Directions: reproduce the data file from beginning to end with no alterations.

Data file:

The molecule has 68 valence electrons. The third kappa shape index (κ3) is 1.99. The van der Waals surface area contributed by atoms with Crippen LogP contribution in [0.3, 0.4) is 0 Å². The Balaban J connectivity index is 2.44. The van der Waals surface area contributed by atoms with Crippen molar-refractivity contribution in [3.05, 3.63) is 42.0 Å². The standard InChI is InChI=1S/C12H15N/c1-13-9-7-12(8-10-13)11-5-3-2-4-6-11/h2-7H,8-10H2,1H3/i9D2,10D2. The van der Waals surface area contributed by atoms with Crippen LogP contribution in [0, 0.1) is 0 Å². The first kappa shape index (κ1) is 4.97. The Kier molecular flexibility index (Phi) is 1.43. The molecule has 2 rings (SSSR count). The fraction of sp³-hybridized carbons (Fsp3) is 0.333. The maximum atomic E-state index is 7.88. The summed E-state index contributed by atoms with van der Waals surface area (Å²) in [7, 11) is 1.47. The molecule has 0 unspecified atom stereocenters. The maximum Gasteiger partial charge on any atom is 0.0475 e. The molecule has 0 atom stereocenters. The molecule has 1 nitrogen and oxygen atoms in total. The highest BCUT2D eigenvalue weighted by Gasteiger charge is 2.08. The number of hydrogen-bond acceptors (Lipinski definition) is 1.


The molecule has 68 valence electrons. The third kappa shape index (κ3) is 1.99. The van der Waals surface area contributed by atoms with Crippen LogP contribution in [0.3, 0.4) is 0 Å². The Balaban J connectivity index is 2.44. The van der Waals surface area contributed by atoms with Crippen molar-refractivity contribution in [3.05, 3.63) is 42.0 Å². The standard InChI is InChI=1S/C12H15N/c1-13-9-7-12(8-10-13)11-5-3-2-4-6-11/h2-7H,8-10H2,1H3/i9D2,10D2. The van der Waals surface area contributed by atoms with Crippen LogP contribution in [0, 0.1) is 0 Å². The first kappa shape index (κ1) is 4.97. The Kier molecular flexibility index (Phi) is 1.43. The molecule has 2 rings (SSSR count). The fraction of sp³-hybridized carbons (Fsp3) is 0.333. The maximum atomic E-state index is 7.88. The summed E-state index contributed by atoms with van der Waals surface area (Å²) in [7, 11) is 1.47. The molecule has 0 unspecified atom stereocenters. The maximum Gasteiger partial charge on any atom is 0.0475 e. The molecule has 0 atom stereocenters. The molecule has 1 nitrogen and oxygen atoms in total. The highest BCUT2D eigenvalue weighted by Gasteiger charge is 2.08. The number of hydrogen-bond acceptors (Lipinski definition) is 1.